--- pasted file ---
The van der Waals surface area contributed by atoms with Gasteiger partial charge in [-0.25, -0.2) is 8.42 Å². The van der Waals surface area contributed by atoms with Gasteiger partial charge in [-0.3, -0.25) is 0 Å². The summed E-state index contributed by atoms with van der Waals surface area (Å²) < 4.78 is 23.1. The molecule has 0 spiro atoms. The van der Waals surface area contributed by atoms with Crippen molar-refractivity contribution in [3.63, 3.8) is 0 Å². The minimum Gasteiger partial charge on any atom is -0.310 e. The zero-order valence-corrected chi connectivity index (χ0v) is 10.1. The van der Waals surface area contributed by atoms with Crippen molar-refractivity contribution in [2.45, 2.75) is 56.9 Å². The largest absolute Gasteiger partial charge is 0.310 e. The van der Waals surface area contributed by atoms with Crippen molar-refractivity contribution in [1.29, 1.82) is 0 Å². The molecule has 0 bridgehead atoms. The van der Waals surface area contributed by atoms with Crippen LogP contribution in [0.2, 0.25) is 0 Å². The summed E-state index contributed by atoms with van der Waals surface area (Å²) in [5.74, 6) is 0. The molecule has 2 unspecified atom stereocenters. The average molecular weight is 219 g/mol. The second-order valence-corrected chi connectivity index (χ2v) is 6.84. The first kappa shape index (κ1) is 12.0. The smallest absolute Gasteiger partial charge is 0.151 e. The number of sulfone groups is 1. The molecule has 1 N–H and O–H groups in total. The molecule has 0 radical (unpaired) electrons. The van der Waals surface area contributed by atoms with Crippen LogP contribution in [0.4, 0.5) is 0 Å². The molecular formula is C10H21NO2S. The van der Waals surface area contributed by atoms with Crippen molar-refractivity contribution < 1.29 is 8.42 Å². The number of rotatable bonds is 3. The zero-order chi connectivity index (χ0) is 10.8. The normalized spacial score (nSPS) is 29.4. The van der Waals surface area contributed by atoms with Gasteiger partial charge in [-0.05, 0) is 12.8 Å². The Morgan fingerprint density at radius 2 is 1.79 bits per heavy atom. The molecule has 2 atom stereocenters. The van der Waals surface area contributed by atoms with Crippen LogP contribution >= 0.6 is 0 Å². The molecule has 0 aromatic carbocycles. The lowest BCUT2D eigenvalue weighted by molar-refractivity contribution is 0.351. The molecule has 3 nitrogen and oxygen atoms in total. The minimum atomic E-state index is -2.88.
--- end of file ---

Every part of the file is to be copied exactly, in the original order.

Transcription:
The van der Waals surface area contributed by atoms with Gasteiger partial charge in [-0.25, -0.2) is 8.42 Å². The van der Waals surface area contributed by atoms with Gasteiger partial charge in [-0.3, -0.25) is 0 Å². The summed E-state index contributed by atoms with van der Waals surface area (Å²) < 4.78 is 23.1. The molecule has 0 spiro atoms. The van der Waals surface area contributed by atoms with Crippen molar-refractivity contribution in [3.63, 3.8) is 0 Å². The minimum Gasteiger partial charge on any atom is -0.310 e. The zero-order valence-corrected chi connectivity index (χ0v) is 10.1. The van der Waals surface area contributed by atoms with Crippen molar-refractivity contribution in [2.45, 2.75) is 56.9 Å². The largest absolute Gasteiger partial charge is 0.310 e. The van der Waals surface area contributed by atoms with Crippen molar-refractivity contribution in [1.29, 1.82) is 0 Å². The molecule has 0 bridgehead atoms. The van der Waals surface area contributed by atoms with Crippen LogP contribution in [0.2, 0.25) is 0 Å². The summed E-state index contributed by atoms with van der Waals surface area (Å²) in [5.74, 6) is 0. The molecule has 2 unspecified atom stereocenters. The average molecular weight is 219 g/mol. The second-order valence-corrected chi connectivity index (χ2v) is 6.84. The first kappa shape index (κ1) is 12.0. The smallest absolute Gasteiger partial charge is 0.151 e. The number of sulfone groups is 1. The molecule has 1 N–H and O–H groups in total. The molecule has 0 radical (unpaired) electrons. The van der Waals surface area contributed by atoms with Crippen LogP contribution in [0.4, 0.5) is 0 Å². The molecular formula is C10H21NO2S. The van der Waals surface area contributed by atoms with Crippen molar-refractivity contribution < 1.29 is 8.42 Å². The number of rotatable bonds is 3. The zero-order chi connectivity index (χ0) is 10.8. The normalized spacial score (nSPS) is 29.4. The van der Waals surface area contributed by atoms with Gasteiger partial charge in [-0.05, 0) is 12.8 Å². The Morgan fingerprint density at radius 2 is 1.79 bits per heavy atom. The molecule has 2 atom stereocenters. The van der Waals surface area contributed by atoms with Crippen LogP contribution >= 0.6 is 0 Å². The molecule has 0 aromatic carbocycles. The lowest BCUT2D eigenvalue weighted by molar-refractivity contribution is 0.351. The molecule has 3 nitrogen and oxygen atoms in total. The minimum atomic E-state index is -2.88.